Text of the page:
Thursday, July 27, 2023

The Treasury Museum of Genoa Cathedral (Part 1)

Thanks once again to our Ambrosian writer Nicola de’ Grandi for sharing with us another splendid collection of photos, this time from the treasury of the cathedral of St Lawrence in Genoa, which has a number of really remarkable artistic treasures. 

This chalcedony dish, which is indeed a piece of Roman work made in the first century, is traditionally said to be the very one on which the head of St John the Baptist was presented to Salome, as read in Mark 6. The metalwork with the head of the Baptist was added in the 15th century.

Various stories recount that the bones of St John the Baptist were burnt at some point, either by “infidels” when they occupied the city where he was buried, or by the faithful, so they could be more easily concealed from either infidels or iconoclasts. (This story is included in the Golden Legend by Jacopo da Voragine, who was archbishop of Genoa, and repeated by his contemporary William Durandus.) Either way, the cathedral possesses a portion of the ashes; this processional ark was made for them in 1438-45.
The ark is decorated with these highly detailed reliefs of the major episodes of John the Baptist’s life: the Annunciation to his father Zachariah, and the Visitation,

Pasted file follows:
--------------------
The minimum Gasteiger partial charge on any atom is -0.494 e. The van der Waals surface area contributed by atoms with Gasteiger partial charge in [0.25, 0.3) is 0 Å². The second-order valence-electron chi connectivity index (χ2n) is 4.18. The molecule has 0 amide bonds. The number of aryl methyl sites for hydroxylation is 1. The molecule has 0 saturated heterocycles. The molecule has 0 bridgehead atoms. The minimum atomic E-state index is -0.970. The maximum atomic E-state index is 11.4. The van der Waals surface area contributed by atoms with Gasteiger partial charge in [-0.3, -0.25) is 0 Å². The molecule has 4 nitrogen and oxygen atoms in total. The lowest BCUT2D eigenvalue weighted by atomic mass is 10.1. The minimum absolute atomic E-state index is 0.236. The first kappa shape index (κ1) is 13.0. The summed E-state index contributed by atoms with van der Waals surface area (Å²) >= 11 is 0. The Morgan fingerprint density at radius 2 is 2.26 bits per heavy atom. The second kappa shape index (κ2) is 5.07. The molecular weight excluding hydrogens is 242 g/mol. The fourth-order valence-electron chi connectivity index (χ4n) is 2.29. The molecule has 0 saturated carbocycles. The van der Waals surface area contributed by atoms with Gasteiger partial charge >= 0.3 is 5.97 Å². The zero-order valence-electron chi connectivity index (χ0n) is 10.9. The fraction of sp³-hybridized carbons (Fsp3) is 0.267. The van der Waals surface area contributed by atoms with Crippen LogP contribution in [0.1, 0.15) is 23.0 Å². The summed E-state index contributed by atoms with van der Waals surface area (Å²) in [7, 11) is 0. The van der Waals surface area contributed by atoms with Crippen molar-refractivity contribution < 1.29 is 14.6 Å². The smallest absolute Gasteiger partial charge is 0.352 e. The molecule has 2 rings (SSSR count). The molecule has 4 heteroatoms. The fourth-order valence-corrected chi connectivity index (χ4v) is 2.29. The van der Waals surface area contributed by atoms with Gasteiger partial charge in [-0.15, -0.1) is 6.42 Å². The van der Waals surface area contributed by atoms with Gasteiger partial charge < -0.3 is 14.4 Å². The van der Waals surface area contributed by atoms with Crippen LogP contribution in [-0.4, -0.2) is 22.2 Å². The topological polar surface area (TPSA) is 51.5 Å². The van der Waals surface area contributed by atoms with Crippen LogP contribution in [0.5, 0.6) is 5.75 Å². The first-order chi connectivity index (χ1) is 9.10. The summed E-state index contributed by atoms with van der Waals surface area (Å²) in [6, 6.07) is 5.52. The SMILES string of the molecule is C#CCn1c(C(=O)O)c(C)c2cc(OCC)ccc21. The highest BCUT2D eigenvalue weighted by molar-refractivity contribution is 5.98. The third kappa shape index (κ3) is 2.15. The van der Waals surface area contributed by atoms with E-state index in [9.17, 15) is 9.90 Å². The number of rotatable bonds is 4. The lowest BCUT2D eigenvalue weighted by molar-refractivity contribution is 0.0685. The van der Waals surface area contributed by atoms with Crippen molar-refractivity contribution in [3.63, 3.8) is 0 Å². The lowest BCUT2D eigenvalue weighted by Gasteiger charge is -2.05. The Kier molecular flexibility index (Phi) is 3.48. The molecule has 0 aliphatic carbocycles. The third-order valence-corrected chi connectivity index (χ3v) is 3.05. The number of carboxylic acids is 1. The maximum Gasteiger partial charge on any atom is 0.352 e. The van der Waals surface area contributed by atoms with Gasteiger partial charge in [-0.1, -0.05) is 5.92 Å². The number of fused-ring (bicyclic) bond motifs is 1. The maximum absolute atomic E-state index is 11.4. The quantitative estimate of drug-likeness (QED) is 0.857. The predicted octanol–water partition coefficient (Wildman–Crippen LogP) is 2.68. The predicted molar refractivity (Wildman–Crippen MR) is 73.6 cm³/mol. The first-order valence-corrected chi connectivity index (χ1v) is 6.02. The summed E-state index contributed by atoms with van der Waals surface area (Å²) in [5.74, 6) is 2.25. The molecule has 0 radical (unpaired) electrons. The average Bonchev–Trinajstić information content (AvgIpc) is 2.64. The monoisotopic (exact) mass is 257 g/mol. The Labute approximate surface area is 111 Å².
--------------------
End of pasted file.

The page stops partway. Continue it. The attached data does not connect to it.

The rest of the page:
his birth and naming,
an angel (sometime said to be the mysterious fourth archangel Uriel) leads him out into the desert as a youth (a popular but apocryphal story), 
his preaching in the desert, and the Baptism of the Lord,
his imprisonment and decapitation
and the entombment of his body.
At the corners, St George, who is honored as one of the protectors of the city of Genoa, 
St Lawrence, the titular Saint of the cathedral,
and the Evangelists St John
and Matthew.
This dish is traditionally said to be the one used by the Lord when He washed the feet of the disciples at the Last Supper. It was long thought to be an emerald, but is actually a piece of colored glass, but it was really made in Syria in the 1st century A.D. It used to be the custom of the cathedral to expose it for the veneration of the faithful once a year, on the first Sunday of Lent.     
A processional cross made in the 13th century in the Byzantine Empire, of gilded silver and several kinds of precious stone.

These pectoral crosses and episcopal rings all belonged to His Eminence Giuseppe Cardinal Siri, a native of Genoa who was appointed auxiliary bishop of the city in 1944, and then served as archbishop of Genoa from 1946-87.
An altar frontal for Marian feasts, made in 1771.
A processional statue with relic of St Lawrence, made in 1828.
The oldest surviving reliquary made to hold the ashes of the Baptist, in the 2nd half of the twelfth century.

More recent articles:

For more articles, see the NLM archives: